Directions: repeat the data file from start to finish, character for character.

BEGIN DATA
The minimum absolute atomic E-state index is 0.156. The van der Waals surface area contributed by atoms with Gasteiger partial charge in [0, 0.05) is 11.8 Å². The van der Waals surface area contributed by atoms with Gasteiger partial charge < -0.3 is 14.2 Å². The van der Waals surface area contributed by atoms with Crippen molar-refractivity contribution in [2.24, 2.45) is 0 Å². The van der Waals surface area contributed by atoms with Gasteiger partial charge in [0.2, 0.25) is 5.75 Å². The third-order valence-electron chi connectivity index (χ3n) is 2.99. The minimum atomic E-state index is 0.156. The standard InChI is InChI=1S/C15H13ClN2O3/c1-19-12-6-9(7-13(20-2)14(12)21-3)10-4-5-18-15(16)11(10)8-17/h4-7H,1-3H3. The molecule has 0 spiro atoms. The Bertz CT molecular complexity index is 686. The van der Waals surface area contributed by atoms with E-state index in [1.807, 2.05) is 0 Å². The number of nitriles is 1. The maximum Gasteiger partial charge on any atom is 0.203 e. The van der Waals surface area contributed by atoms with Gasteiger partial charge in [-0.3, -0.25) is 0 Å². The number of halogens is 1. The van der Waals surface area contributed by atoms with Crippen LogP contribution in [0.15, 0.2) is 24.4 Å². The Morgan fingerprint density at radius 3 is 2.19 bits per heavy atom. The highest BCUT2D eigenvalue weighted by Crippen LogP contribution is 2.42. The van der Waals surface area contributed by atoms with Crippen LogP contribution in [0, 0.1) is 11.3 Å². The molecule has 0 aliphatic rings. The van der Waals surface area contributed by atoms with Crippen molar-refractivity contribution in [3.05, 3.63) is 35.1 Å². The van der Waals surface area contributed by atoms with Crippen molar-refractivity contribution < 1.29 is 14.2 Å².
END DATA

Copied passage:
The minimum absolute atomic E-state index is 0.156. The van der Waals surface area contributed by atoms with Gasteiger partial charge in [0, 0.05) is 11.8 Å². The van der Waals surface area contributed by atoms with Gasteiger partial charge < -0.3 is 14.2 Å². The van der Waals surface area contributed by atoms with Crippen molar-refractivity contribution in [2.24, 2.45) is 0 Å². The van der Waals surface area contributed by atoms with Gasteiger partial charge in [0.2, 0.25) is 5.75 Å². The third-order valence-electron chi connectivity index (χ3n) is 2.99. The minimum atomic E-state index is 0.156. The standard InChI is InChI=1S/C15H13ClN2O3/c1-19-12-6-9(7-13(20-2)14(12)21-3)10-4-5-18-15(16)11(10)8-17/h4-7H,1-3H3. The molecule has 0 spiro atoms. The Bertz CT molecular complexity index is 686. The van der Waals surface area contributed by atoms with E-state index in [1.807, 2.05) is 0 Å². The number of nitriles is 1. The maximum Gasteiger partial charge on any atom is 0.203 e. The van der Waals surface area contributed by atoms with Gasteiger partial charge in [-0.3, -0.25) is 0 Å². The number of halogens is 1. The van der Waals surface area contributed by atoms with Crippen LogP contribution in [0.15, 0.2) is 24.4 Å². The Morgan fingerprint density at radius 3 is 2.19 bits per heavy atom. The highest BCUT2D eigenvalue weighted by Crippen LogP contribution is 2.42. The van der Waals surface area contributed by atoms with Crippen LogP contribution in [0, 0.1) is 11.3 Å². The molecule has 0 aliphatic rings. The van der Waals surface area contributed by atoms with Crippen molar-refractivity contribution in [3.05, 3.63) is 35.1 Å². The van der Waals surface area contributed by atoms with Crippen molar-refractivity contribution < 1.29 is 14.2 Å².